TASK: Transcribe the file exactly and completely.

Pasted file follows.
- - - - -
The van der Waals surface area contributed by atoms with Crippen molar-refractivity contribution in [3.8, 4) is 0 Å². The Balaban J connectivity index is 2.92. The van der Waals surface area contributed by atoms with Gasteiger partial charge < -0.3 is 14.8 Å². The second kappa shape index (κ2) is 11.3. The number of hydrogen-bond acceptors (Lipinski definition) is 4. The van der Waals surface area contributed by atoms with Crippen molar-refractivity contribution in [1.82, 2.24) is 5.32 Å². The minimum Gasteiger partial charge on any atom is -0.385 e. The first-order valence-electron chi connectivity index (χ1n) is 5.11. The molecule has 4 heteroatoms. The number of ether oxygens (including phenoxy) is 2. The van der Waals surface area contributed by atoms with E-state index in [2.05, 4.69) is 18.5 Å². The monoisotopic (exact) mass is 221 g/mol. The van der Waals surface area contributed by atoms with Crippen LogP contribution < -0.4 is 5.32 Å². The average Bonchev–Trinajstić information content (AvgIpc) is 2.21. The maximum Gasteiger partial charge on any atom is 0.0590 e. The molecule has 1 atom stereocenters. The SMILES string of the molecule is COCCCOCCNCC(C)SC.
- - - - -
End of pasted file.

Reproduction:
The van der Waals surface area contributed by atoms with Crippen molar-refractivity contribution in [3.8, 4) is 0 Å². The Balaban J connectivity index is 2.92. The van der Waals surface area contributed by atoms with Gasteiger partial charge < -0.3 is 14.8 Å². The second kappa shape index (κ2) is 11.3. The number of hydrogen-bond acceptors (Lipinski definition) is 4. The van der Waals surface area contributed by atoms with Crippen molar-refractivity contribution in [1.82, 2.24) is 5.32 Å². The minimum Gasteiger partial charge on any atom is -0.385 e. The first-order valence-electron chi connectivity index (χ1n) is 5.11. The molecule has 4 heteroatoms. The number of ether oxygens (including phenoxy) is 2. The van der Waals surface area contributed by atoms with E-state index in [2.05, 4.69) is 18.5 Å². The monoisotopic (exact) mass is 221 g/mol. The van der Waals surface area contributed by atoms with Crippen LogP contribution < -0.4 is 5.32 Å². The average Bonchev–Trinajstić information content (AvgIpc) is 2.21. The maximum Gasteiger partial charge on any atom is 0.0590 e. The molecule has 1 atom stereocenters. The SMILES string of the molecule is COCCCOCCNCC(C)SC.